HUD Fair Market Rent Changes

Last month HUD published in the Federal Register their proposed FY 2014 Fair Market Rents (FMRs).  The FMR is considered to be the 40th percentile of gross rents (cost associated with rent plus utilities) for typical, non-substandard rental units occupied by recent movers in a local housing market. The determined FMR in an area significantly impacts numerous individuals and families in various housing assistance programs. FMRs are primarily used to determine payment standards for the Housing Choice Voucher (HCV) program, Moderate Rehabilitation Single Room Occupancy program, initial renewal rents for some Section 8 contracts, and to serve as rent ceilings in the HOME program. Those dealing with housing issues in Vermont found HUD’s determination not to accurately reflect the rental market for the state, and in particular for three counties – in BenningtonWindham, and Windsor. A number of organizations dealing with housing, including the Vermont Affordable Housing Coalition, have jointly submitted comments to HUD voicing these concerns:

Of the 11 rural counties, eight have proposed FMRs that are lower than median rents according to recent rental studies. That said, the agencies signed below have prioritized studying Bennington, Windham and Windsor counties because of the adverse impact these lower FMRs will have on existing Housing Choice Voucher residents, as well as rent ceilings for the HOME and Shelter Plus Care programs. The dramatically lower proposed FMRs in these three counties and the local and state PHA’s inability to raise its allowable payment standards any higher than they already are will undoubtedly harm many current Housing Choice Voucher residents. They will be in a position to either become cost-burdened despite having a Housing Choice voucher, or be forced to leave their home and struggle to find a new unit with a rent level far below what’s available locally.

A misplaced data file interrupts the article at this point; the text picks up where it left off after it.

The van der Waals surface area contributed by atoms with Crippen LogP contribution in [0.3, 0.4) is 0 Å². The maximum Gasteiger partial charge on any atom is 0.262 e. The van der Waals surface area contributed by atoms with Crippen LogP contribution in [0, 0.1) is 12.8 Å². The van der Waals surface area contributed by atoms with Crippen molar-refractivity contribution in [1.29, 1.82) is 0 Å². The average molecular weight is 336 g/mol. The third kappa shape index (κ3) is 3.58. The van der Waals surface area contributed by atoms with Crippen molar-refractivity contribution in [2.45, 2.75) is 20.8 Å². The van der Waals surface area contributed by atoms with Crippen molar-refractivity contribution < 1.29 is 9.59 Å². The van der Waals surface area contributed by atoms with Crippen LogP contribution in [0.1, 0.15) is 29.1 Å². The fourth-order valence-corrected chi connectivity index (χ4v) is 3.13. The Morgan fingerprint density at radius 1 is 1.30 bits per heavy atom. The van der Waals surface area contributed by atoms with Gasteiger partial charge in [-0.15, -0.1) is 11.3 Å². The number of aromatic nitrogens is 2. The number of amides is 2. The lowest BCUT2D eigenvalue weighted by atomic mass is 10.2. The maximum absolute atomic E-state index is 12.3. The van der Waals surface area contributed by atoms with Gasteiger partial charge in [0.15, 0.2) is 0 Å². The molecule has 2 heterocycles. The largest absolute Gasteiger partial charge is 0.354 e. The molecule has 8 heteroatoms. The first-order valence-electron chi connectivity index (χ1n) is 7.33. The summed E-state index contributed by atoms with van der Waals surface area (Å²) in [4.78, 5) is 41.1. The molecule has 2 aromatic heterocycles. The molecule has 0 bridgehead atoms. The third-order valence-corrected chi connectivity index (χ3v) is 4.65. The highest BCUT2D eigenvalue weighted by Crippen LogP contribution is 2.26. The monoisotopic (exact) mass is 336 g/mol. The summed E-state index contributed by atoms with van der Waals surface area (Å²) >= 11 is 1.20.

The American Community Survey (ACS) is used to determine the FMR.  Rural states like Vermont deal with small sample sizes which can skew results far from what the FMR should be considered in a community.   The Vermont State Housing Authority objected to the proposed changes, and submitted additional comments:

It is our position that the limited ACS sample sizes leads to inaccurate projected rents.  The best way for HUD to determine accurate FMR’s is through the performance of Rent Surveys.  In fact, this proved to be the case in Burlington – South Burlington Vermont in FFY2013.  HUD agreed to the performance of a Rent Survey, in response to practitioners comments, and found the actual 40th percentile rents were 27% higher than the 2012 FMR. In general, we believe that HUD’s methodology for formulating the FMRs in Vermont is flawed — as the rental housing markets in Vermont have not reversed course so dramatically on an annual basis, as suggested by the dramatic increases and decreases in FMRs over a four year period.

To give a picture of those increases and decreases, as well as how recent market comparability studies show the purposed FMRs are well below market trends take a look at the following tables:

FMR Trends

#Housing #HUDNews

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